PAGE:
If there's one thing we're certain about this year, it's that couples and guests alike are itching to travel. You've likely already received a tempting faraway wedding invite this year; destination weddings have nearly tripled post-pandemic. "It seems everyone wants to take their nuptials on the road and bring friends and family together," says Jack Ezon, founder of luxury travel company EMBARK Beyond. "There seems to be an endless thirst as growth continues to compound."
Meet the Expert
- EMBARK Beyond is a travel advisory that creates thoughtfully designed experiences, including for destination weddings and group travel. Jack Ezon is the company’s founder and managing partner, and Laura Worth is a luxury travel advisor.
- Maya George is the CEO and founder of Our Black Passports, a boutique luxury travel agency specializing in group travel for the diaspora, inviting travelers to discover themselves through unique experiences.
- Renée Strauss is the CEO of Wedaways, a luxury travel agency that specializes in property buyouts, room blocks, and honeymoons for the clients of wedding planners.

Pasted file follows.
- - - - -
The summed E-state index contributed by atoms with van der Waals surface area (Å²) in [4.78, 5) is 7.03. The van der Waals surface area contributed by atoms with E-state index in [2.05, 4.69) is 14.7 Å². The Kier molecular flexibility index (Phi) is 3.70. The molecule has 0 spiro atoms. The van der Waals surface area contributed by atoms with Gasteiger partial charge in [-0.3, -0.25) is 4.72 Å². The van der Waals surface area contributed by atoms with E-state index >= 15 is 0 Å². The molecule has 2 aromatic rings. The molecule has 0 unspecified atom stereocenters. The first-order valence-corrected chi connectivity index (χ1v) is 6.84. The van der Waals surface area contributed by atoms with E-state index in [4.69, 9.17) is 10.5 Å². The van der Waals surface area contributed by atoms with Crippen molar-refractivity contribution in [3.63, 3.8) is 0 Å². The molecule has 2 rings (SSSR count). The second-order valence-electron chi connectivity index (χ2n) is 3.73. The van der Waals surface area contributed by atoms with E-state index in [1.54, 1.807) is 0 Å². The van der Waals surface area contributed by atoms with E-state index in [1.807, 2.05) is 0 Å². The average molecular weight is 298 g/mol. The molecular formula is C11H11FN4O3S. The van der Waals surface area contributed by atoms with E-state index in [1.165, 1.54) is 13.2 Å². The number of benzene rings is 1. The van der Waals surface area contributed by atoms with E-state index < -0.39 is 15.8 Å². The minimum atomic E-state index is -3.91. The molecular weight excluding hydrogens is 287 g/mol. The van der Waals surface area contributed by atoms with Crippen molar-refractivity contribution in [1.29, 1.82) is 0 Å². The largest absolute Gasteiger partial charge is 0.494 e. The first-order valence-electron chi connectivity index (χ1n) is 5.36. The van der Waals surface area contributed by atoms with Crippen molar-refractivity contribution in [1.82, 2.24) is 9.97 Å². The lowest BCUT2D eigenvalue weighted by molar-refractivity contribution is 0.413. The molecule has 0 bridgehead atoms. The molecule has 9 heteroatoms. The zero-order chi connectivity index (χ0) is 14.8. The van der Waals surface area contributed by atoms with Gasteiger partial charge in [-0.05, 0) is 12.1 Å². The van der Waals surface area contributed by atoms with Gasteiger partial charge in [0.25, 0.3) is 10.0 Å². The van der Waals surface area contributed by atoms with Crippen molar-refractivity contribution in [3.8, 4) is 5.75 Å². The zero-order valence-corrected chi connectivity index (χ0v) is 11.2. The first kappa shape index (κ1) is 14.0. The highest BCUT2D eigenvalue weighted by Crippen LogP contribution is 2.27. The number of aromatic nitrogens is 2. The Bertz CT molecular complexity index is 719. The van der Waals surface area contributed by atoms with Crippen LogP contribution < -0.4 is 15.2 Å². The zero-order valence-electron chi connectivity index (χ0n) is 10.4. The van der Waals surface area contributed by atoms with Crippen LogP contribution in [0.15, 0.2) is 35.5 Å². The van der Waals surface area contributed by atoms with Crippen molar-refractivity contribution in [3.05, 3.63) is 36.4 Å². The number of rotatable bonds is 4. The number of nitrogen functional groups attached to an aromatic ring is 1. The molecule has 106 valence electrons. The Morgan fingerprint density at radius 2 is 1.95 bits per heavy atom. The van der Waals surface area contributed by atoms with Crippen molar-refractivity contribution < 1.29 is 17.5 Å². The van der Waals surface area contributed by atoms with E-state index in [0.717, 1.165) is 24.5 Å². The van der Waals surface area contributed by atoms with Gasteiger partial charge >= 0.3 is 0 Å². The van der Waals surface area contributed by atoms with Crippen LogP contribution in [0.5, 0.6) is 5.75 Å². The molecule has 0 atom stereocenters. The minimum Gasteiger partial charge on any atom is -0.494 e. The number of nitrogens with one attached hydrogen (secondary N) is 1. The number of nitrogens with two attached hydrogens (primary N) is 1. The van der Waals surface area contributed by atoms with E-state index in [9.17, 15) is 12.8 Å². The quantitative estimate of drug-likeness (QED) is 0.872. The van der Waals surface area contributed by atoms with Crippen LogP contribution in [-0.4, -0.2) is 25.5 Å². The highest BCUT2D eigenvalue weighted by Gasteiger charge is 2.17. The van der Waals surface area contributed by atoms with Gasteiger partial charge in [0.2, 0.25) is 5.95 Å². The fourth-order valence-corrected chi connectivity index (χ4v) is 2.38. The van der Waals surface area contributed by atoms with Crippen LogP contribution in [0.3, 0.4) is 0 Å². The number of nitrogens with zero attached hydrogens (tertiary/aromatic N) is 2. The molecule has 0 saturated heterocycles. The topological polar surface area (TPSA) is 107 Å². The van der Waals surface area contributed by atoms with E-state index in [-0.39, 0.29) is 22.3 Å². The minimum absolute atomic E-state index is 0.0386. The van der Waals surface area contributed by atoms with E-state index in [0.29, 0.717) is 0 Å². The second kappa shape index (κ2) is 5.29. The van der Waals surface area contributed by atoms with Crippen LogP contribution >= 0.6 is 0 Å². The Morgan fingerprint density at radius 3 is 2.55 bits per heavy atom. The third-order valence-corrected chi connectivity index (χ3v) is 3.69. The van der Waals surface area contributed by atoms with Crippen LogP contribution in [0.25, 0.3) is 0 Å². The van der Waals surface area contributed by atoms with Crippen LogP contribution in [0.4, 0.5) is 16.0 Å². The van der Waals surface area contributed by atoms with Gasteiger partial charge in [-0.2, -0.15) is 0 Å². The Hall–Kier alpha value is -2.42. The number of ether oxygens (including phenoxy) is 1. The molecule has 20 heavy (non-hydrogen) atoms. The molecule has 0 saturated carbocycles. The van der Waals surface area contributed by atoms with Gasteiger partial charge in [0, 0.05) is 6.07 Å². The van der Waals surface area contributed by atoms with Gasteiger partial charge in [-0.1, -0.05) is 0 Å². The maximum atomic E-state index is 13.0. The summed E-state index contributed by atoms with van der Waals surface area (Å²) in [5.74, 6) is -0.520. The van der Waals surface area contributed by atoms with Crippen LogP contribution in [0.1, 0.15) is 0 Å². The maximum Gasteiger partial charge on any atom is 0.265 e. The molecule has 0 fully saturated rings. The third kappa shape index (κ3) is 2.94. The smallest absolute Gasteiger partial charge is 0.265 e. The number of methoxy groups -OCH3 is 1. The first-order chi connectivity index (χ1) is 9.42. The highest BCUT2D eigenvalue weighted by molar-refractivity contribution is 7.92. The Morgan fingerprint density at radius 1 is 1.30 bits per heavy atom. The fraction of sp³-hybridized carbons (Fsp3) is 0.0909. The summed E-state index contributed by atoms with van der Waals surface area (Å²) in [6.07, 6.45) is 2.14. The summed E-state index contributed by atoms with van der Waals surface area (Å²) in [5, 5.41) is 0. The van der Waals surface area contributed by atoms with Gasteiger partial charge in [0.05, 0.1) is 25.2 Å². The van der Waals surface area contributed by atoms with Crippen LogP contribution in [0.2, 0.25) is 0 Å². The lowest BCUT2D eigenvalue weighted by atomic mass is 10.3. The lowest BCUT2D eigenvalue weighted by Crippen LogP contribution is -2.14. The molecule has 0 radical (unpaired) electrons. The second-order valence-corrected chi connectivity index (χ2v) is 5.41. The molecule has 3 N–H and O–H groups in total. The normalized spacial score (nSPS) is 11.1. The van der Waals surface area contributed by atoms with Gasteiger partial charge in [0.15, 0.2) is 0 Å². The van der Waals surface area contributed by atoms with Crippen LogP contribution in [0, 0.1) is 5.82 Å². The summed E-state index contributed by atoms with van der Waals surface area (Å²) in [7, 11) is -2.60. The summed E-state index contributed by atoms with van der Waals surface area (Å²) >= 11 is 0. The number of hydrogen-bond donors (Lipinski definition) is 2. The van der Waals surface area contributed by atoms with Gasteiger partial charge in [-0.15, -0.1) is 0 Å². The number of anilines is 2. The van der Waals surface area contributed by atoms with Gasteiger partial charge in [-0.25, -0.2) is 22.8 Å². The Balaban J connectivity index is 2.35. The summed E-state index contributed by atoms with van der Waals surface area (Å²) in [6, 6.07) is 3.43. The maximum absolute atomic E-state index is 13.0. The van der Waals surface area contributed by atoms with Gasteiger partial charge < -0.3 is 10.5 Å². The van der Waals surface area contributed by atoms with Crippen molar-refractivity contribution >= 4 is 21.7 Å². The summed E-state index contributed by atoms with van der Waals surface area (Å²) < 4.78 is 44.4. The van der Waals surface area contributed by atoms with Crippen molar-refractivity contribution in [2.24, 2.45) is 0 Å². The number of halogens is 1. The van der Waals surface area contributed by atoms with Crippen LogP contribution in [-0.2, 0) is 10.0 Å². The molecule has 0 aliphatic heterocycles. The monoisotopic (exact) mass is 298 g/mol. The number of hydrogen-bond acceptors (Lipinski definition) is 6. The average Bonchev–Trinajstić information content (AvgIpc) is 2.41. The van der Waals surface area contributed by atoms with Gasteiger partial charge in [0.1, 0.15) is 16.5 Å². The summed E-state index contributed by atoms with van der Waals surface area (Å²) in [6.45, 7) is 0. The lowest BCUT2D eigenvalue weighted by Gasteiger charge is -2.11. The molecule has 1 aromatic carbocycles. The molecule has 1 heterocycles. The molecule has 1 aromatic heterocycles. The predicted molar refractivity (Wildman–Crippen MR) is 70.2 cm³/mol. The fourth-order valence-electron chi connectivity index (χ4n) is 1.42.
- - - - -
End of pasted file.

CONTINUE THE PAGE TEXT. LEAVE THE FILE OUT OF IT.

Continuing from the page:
In fact, in a recent survey of more than 2,500 people attending weddings this year, registry resource Zola found that nearly 40 percent of wedding guests are hitting events that require plane travel. Two-thirds of them are taking time off work, and one-third are extending the trip into a vacation. That's a plan we can get on board with—literally. "Guests are traveling by plane and train many times this year, on average attending weddings in three different cities," says Emily Forrest, director of communications for Zola. "One factor that has really changed the way we attend weddings is the way that we work. The rise of the hybrid working-from-home model for some people has made it easier to turn a faraway wedding into an extended vacation." The survey found that many people are taking at least two days off of work to attend a wedding—and some are taking five or more days off.